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When It Pays More to Not Work
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opinion columns
by Richard Harris

From the January 27, 2021 issue of The Journal
   When visiting my sister in Texas a while back, I was watching their local news and a man told a reporter that he wasn't looking for a job, even though he felt he could get one rather easily, because he was making more money unemployed than before he got laid off.
   I scratched my head and made a mental note to look into it and see if the same thing was happening in Georgia. However, the older I get the less my mental notes ever see the light of another day.
   I was reminded of it, however, earlier this week when I got a story from Capitol Beat News Service, of which The Journal is a member. The answer is, "Yes, it is happening in Georgia."
   You may remember a while back that the US Congress was debating whether or not to fund special unemployment benefits due to the pandemic. It was not a debate about whether or not states would continue to provide unemployment payments to qualified people, but rather a debate about whether or not the federal government should add extra money to unemployment checks.
   The result was that those who were unemployed not only received the "regular" amount of unemployment benefits, but a good bit more.
   I'm sure it sounded good at the time. I mean, what politician was going to vote against helping folks out who have been knocked out of work, especially when some of them lost their jobs due to the government putting restrictions on the operation of businesses during the pandemic?
   However, as with many well-intentioned policies, there was an unintended consequence. In Georgia, people receiving the maximum state and federal benefits suddenly found themselves "making" $50,180 per year sitting on the couch. Minimum benefits equaled $34,060.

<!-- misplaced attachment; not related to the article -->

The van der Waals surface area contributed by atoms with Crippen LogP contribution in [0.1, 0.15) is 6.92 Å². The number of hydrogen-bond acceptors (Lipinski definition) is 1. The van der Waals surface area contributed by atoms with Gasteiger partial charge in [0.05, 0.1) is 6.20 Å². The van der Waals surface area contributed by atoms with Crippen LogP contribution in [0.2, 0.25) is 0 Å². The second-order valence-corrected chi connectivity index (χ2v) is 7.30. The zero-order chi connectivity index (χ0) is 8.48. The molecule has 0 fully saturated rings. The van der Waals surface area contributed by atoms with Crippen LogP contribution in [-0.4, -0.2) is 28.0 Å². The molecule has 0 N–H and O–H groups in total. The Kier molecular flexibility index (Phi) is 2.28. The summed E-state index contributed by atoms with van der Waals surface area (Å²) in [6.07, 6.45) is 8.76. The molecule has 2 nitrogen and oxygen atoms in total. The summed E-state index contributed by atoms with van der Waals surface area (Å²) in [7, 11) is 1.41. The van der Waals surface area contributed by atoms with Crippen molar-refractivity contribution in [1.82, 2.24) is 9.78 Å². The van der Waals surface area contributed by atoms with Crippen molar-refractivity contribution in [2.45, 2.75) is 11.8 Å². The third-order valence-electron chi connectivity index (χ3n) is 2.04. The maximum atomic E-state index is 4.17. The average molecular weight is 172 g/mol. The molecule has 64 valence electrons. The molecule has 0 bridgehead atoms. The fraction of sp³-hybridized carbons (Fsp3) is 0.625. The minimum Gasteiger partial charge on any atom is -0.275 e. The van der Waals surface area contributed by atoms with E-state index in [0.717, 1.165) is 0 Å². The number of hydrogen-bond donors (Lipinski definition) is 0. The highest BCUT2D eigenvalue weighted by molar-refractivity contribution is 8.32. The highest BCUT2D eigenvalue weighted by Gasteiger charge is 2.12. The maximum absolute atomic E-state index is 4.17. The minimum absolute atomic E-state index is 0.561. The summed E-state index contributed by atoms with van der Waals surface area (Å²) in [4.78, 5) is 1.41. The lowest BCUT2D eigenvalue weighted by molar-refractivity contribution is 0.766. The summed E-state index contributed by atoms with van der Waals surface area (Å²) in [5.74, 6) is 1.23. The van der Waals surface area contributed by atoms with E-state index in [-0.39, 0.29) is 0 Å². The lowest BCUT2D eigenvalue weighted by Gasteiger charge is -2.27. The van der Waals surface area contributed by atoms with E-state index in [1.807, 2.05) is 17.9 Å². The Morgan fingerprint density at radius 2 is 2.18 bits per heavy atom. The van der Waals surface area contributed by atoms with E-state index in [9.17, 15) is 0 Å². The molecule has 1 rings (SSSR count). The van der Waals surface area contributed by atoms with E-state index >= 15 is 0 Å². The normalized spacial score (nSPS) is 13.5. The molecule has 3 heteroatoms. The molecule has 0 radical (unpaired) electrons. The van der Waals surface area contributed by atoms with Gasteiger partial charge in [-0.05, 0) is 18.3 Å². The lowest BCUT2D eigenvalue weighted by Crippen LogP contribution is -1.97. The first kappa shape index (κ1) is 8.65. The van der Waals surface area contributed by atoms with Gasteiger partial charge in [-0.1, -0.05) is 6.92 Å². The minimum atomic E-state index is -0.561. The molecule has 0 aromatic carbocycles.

According to the US Census Bureau, the average salary in Georgia is $37,215.
   Human nature being what it is, only those who were really driven, and those accustomed to making more money, continued to look for work. The government had removed the incentive for low to mid-range wage earners to find a job.
   Meanwhile, according to a recent report from CBS, Georgia has gained back 82% of the jobs it lost due to the pandemic. The Georgia Labor Department has 170,000 job openings listed at
   This is not a rant about unemployment benefits. As a society, we should provide a safety net for those who lose their jobs due to no fault of their own. If you're in that category, God bless you, and I'm happy for my tax dollars to help keep a roof over your head and food on your table until to get your feet back under you. Anyone, including myself, could find him or herself in the same situation.
   However, it's supposed to be a safety net to catch those who need to be caught. It's supposed to be a "hand up", not a "hand out."
    As a Christian nation, we certainly should help those in need.
   "Those who give to the poor will lack nothing, but those who close their eyes to them receive many curses." (Proverbs 28:27)
   However, we should also remember that the Bible also speaks of the sanctity of work.
   "Anyone who does not provide for their relatives, and especially for their own household, has denied the faith and is worse than an unbeliever." (1st Timothy 5:8)